Scott Brown is not a card-carrying member of the marijuana reform movement by any stretch of the imagination. As a state senator, he proposed that possession of marijuana in a vehicle remain a criminal offense, attempting to pull back parts of Question 2. But Brown was not a leading opponent of the measure nor was he publicly associated with the issue, as Coakley was. The lesson here, however, is of the could have should have variety: Democrats could have backed a candidate that supported Question 2, and they should have used marijuana reform as a tool in the campaign. Had they, todayâs election results may have looked a lot different.
MPP California Policy Director Aaron Smith appears on CNBC to discuss AB390. He debates with other guests about the benefits of a system that allows the taxation and regulated distribution of marijuana to adults 21 and over. 01/13/2010
Medical Marijuana, Prohibition, Tax and Regulate
A new ABC News/Washington Post poll reveals that more than eight in 10 Americans (81%) support efforts to make marijuana legal for medical use, up from 69 percent in 1997. Fifty-six percent say that if it’s allowed, âdoctors should be able to prescribe medical marijuana to anyone they think it can help.â Last week the New Jersey state legislature passed a medical marijuana bill and yesterday Gov. Corzine signed the bill into law, making New Jersey the 14th state to provide its sick and dying patients with safe access to marijuana.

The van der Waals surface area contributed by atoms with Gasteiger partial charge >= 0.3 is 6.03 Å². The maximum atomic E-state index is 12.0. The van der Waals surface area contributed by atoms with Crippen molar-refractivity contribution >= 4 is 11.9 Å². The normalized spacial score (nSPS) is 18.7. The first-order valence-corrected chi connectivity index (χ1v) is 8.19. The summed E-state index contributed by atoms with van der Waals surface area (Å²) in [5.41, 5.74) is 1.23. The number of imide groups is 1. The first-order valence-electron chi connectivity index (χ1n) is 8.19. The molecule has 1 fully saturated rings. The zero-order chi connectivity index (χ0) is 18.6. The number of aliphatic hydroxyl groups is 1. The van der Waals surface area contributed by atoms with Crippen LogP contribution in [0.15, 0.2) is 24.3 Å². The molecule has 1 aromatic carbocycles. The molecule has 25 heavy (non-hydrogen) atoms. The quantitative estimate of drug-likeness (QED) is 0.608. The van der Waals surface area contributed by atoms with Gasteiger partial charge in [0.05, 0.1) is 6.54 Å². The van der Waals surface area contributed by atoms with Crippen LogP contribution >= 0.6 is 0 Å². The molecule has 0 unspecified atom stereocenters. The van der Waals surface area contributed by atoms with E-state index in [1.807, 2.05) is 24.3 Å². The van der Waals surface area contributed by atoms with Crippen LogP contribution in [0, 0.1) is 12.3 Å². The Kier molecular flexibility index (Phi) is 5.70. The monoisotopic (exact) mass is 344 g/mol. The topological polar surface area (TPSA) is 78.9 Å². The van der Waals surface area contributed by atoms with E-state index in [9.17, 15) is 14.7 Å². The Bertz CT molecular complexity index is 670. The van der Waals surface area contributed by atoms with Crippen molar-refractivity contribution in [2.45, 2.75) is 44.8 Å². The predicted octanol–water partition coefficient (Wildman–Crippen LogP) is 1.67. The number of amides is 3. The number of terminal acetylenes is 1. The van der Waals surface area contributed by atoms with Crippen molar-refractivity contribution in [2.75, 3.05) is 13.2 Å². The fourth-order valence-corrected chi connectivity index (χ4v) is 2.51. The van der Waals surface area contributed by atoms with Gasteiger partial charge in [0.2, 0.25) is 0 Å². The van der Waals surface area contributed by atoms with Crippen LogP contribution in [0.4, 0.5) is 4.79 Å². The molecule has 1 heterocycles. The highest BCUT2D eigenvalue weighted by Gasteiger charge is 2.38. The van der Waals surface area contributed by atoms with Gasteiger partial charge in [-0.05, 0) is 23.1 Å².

Additionally, the ABC News/Washington Post poll finds 46 percent support for making the possession of small amounts of marijuana legal for personal use, up from 22 percent in 1997.
Last night, New Jersey Governor Jon Corzine signed a medical marijuana bill into law, officially making New Jersey the 14th state in the nation to allow qualified patients to use medical marijuana with their doctorâs recommendation. The law allows the establishment of dispensaries around the state, but it does not make it legal for patients to grow their own marijuana.
This law means that New Jersey will no longer prosecute sick and dying patients who try to ease their symptoms with marijuana, but it apparently does not apply retroactively. On the same day Gov. Corzine signed such compassionate legislation, he also refused to pardon one of the most glaring victims of New Jerseyâs old marijuana lawsâJohn Wilson, a 37-year-old multiple sclerosis patient who faces 10 years in prison for growing marijuana plants to ease his condition.
When asked for comment, Wilsonâs lawyer said he was âdeeply disappointedâ that the governor did not grant Wilson clemency before leaving office.
Pete Holmes, the newly elected Seattle city attorney, is already making good on his campaign promise to dismiss any marijuana possession charges that come through his office, the Seattle Times reported last week. Holmes dismissed two marijuana-related cases on his first day on the job, and several others are about to be dismissed, including cases taken up by the previous city attorney.
According to the Times, Holmesâ predecessor, Tom Carr, had continued to prosecute low-level marijuana arrests even after city voters passed a referendum in 2003 making marijuana the lowest law-enforcement priority for local officials.
This is just the latest in a whole string of good news coming out of Washington state in recent weeks.